Abbott changes position on purpose of intervention in Iraq
PRIME Minister Tony Abbott says the "fundamental purpose" of tackling the Islamic State in northern Iraq was stopping terrorists from returning to threaten Australians.
The statement was a change in rhetoric for Mr Abbott, who has for weeks said the key purpose of Australia's involvement in a United States-led military intervention was that of a "humanitarian mission" to help marginalised Iraqis.
Rather, Mr Abbott said the role Australia may play in any military intervention was "a matter of domestic security rather than simply being a matter of international geopolitics".
"What we are doing is trying to ensure that as far as is humanly possible, people who have been radicalised and brutalised by serving with ISIL are not a menace to the Australian community," he said.
"That's the fundamental purpose: to ensure that people who have been radicalised and brutalised through contact with this death cult are not a menace to the Australian community."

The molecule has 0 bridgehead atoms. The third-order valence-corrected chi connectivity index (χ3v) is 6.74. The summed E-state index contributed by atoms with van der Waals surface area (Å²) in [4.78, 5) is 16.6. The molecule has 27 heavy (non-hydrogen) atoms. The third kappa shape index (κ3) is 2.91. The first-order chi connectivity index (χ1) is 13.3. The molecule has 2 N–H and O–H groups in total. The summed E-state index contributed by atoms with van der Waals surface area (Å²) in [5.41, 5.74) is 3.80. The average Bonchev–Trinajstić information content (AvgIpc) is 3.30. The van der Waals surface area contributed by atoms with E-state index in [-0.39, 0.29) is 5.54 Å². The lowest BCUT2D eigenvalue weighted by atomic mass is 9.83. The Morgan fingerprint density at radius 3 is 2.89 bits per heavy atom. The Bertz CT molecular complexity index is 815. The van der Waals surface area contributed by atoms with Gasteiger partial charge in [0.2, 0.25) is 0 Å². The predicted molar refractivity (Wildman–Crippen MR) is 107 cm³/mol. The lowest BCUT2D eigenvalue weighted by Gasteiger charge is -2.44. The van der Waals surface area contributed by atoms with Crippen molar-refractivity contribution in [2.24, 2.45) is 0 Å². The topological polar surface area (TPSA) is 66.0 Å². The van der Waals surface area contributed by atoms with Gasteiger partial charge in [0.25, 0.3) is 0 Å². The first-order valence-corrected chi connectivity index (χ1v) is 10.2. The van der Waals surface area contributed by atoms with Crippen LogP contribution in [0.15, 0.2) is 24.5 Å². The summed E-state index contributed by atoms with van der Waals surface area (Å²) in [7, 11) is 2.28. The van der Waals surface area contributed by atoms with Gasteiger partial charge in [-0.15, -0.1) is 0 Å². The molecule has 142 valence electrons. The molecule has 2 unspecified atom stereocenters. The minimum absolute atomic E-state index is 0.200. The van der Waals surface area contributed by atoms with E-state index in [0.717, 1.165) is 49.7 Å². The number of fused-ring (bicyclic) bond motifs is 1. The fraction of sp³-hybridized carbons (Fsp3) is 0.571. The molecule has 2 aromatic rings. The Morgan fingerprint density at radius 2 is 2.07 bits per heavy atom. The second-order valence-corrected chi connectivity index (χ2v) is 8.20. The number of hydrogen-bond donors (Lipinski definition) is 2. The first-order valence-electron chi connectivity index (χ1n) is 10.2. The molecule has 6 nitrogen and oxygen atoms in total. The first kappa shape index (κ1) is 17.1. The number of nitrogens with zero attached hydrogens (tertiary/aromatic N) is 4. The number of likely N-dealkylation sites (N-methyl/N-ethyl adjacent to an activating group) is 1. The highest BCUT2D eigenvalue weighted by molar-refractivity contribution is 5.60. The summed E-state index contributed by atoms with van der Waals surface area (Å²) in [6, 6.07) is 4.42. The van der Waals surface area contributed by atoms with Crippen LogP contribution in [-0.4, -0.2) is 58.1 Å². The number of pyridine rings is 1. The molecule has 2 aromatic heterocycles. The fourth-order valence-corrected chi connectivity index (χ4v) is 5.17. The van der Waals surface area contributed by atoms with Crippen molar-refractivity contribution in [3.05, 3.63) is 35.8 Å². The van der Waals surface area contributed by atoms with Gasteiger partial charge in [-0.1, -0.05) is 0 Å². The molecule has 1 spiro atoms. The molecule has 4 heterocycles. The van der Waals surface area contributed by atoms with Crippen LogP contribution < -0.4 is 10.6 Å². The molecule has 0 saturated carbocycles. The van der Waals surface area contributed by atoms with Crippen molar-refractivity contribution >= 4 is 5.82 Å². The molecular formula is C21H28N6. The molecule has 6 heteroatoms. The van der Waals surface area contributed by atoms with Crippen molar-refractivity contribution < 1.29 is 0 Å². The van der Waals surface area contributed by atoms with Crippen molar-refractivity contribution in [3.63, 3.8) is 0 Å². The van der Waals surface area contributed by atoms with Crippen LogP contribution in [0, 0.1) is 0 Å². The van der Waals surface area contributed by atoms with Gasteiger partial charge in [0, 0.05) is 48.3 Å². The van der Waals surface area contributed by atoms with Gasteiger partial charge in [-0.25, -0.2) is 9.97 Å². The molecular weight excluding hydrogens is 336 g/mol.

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While Mr Abbott said the government was working to "see what we can usefully contribute", "in the end" the fundamental objective was to prevent radicalised Australians from returning and posing a domestic threat.
His comments came as United States President Barack Obama on Monday prepared to outline what the White House has called a new plan to tackle ISIS.
However, Mr Obama has already reportedly ruled out a "new Iraq war", as he prepared to address the US Congress overnight Australian time. - APN NEWSDESK